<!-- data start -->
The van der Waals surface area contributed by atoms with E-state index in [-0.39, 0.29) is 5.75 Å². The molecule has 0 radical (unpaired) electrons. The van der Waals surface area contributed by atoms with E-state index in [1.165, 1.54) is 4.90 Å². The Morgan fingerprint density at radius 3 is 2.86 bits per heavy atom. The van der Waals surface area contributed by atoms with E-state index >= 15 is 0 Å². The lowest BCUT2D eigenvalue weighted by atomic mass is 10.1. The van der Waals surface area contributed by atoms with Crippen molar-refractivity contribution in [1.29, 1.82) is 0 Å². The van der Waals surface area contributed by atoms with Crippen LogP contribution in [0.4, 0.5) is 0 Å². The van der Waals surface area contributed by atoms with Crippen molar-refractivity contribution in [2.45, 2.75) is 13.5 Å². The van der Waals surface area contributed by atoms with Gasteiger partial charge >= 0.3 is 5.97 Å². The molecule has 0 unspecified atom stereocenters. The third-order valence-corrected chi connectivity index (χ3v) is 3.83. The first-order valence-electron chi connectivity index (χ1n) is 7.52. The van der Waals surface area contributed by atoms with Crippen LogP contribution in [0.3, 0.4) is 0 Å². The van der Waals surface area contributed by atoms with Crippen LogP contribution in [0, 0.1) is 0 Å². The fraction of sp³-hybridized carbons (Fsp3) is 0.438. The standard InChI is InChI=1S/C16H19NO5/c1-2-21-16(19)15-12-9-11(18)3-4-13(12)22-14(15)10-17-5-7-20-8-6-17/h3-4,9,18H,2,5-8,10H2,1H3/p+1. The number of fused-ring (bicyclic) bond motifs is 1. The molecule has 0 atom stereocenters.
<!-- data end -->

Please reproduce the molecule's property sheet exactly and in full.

The van der Waals surface area contributed by atoms with E-state index in [-0.39, 0.29) is 5.75 Å². The molecule has 0 radical (unpaired) electrons. The van der Waals surface area contributed by atoms with E-state index in [1.165, 1.54) is 4.90 Å². The Morgan fingerprint density at radius 3 is 2.86 bits per heavy atom. The van der Waals surface area contributed by atoms with E-state index >= 15 is 0 Å². The lowest BCUT2D eigenvalue weighted by atomic mass is 10.1. The van der Waals surface area contributed by atoms with Crippen molar-refractivity contribution in [1.29, 1.82) is 0 Å². The van der Waals surface area contributed by atoms with Crippen LogP contribution in [0.4, 0.5) is 0 Å². The van der Waals surface area contributed by atoms with Crippen molar-refractivity contribution in [2.45, 2.75) is 13.5 Å². The van der Waals surface area contributed by atoms with Gasteiger partial charge >= 0.3 is 5.97 Å². The molecule has 0 unspecified atom stereocenters. The third-order valence-corrected chi connectivity index (χ3v) is 3.83. The first-order valence-electron chi connectivity index (χ1n) is 7.52. The van der Waals surface area contributed by atoms with Crippen LogP contribution in [0.3, 0.4) is 0 Å². The van der Waals surface area contributed by atoms with Crippen LogP contribution in [0, 0.1) is 0 Å². The fraction of sp³-hybridized carbons (Fsp3) is 0.438. The standard InChI is InChI=1S/C16H19NO5/c1-2-21-16(19)15-12-9-11(18)3-4-13(12)22-14(15)10-17-5-7-20-8-6-17/h3-4,9,18H,2,5-8,10H2,1H3/p+1. The number of fused-ring (bicyclic) bond motifs is 1. The molecule has 0 atom stereocenters.